Cookie consent

We use cookies to improve your experience on this website. By continuing to browse our site you agree to our use of cookies. Tell me more | Cookie preferences

Pope Benedict addresses priests of Rome

Story highlights

  • Pope injured himself on a trip, a Vatican spokesman says, but this had no health impact
  • The pontiff celebrated his last public papal Mass to mark Ash Wednesday
  • Cardinals are expected to hold a conclave to decide on a successor in mid-March
  • Benedict's decision to resign on February 28 shocked the Roman Catholic Church

Pope Benedict XVI addressed parish priests from the city of Rome on Thursday, in what is likely to be one of his final public appearances before his resignation from the papacy at the end of the month.

The meeting with the parish priests focused on Benedict's experiences from the Second Vatican Council, in the 1960s, which examined the Roman Catholic Church's relationship with the world.

Pope's resignation: A challenge for reporters

Benedict, who was greeted by lengthy applause, said it was a "special moment" to sit before the clergy of Rome before his departure.

Benedict, 85, celebrated his last public papal Mass at St. Peter's Basilica on Ash Wednesday, which marked the beginning of Lent.

He shocked the world Monday when he announced his intention to stand down on February 28, citing the frailty of old age.

      Just Watched

      Next pope will inherit sex abuse issue

    Next pope will inherit sex abuse issue 02:54

      Just Watched

      Pope resigning: What it means

    Pope resigning: What it means 03:44

      Just Watched

      Retiring pope greets cheering crowd

    Retiring pope greets cheering crowd 01:26

      Just Watched

      Pope's brother: Aging process is hard

    Pope's brother: Aging process is hard 02:21

    He is the first pope to resign in nearly 600 years.

    When do you know it's time to go?

    A Vatican spokesman, the Rev. Federico Lombardi, did not deny Thursday that Benedict had had an accident on his March 2012 trip to Mexico, but said the injury had no effect on his health or his decision to resign.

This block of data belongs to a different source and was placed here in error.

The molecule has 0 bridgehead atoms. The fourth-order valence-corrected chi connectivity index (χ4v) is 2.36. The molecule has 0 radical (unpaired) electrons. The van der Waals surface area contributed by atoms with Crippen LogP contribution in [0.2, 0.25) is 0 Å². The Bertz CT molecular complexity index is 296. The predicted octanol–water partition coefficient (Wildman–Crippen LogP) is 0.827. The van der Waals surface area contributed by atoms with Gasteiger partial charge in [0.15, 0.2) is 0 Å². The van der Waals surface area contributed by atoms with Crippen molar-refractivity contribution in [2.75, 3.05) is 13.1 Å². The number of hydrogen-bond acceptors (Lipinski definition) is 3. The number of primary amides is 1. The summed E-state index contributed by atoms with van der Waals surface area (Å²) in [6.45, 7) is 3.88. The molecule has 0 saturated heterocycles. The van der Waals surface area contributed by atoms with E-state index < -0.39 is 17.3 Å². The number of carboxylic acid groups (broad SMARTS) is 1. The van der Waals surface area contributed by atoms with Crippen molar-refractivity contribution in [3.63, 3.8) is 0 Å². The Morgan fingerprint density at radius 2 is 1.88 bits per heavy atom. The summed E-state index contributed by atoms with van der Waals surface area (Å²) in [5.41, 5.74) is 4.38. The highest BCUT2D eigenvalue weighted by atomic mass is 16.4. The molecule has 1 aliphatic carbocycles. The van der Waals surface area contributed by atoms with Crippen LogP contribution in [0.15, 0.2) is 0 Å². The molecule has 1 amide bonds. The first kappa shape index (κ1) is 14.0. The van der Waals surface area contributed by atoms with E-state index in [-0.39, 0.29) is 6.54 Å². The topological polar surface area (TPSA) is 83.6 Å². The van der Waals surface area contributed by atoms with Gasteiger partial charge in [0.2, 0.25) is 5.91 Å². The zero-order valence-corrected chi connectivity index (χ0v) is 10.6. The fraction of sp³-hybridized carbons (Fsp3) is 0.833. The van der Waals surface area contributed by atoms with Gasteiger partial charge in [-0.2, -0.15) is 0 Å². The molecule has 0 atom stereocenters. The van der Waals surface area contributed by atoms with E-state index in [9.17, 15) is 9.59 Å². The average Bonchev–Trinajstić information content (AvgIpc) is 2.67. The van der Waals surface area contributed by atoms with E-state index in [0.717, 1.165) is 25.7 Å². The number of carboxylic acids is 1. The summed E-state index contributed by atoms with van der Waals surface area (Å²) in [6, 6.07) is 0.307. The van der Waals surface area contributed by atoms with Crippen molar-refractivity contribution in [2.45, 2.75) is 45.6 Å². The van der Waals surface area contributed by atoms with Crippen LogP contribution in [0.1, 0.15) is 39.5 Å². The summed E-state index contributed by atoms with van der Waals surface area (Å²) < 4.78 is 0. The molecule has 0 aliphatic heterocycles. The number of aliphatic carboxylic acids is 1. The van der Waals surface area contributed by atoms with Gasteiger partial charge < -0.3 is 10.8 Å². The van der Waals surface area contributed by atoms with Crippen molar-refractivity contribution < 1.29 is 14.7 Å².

Italian newspapers reported that the pope fell and hit his head against a bathroom sink during the trip.

    Addressing the faithful Wednesday in his weekly general audience, Benedict said he was stepping down for the good of the Roman Catholic Church and thanked them for their prayers.

    "In these days which have not been easy for me, I have felt almost physically the power of prayer -- your prayers -- which the love of the church has given me. Continue to pray for me, for the church and for the future pope," he said.

    Read more: Huge challenges await next pope

    Vatican Secretary of State Tarcisio Bertone later thanked Benedict for his service.

    "All of us have understood that it is precisely the deep love that your holiness has for God and the church which pushed you to this act," he said.

    Benedict will hold a final audience in Vatican City's St. Peter's Square on February 27, but the church is not planning a formal ceremony to mark the pope's departure, Lombardi said Wednesday.

    The pontiff, born Joseph Ratzinger, will first go to the pope's summer residence in Castel Gandolfo, and then is likely to retire to a monastery and devote himself to a life of reflection and prayer, Lombardi said.

    He won't be involved in managing the church after his resignation.

    Opinion: A traditional papacy ends with a surprise

    The Vatican does not yet know exactly when cardinals will meet in a conclave to decide who will replace Benedict, but if all goes normally, it will probably start between March 15 and March 19, Lombardi said Wednesday.

    He had previously said a new pope would be in place before Easter is celebrated at the end of March.

    The last pope to step down before his death was Gregory XII, who in 1415 quit to end a civil war within the church in which more than one man claimed to be pope.

    Pope's resignation a new angle to a tough news beat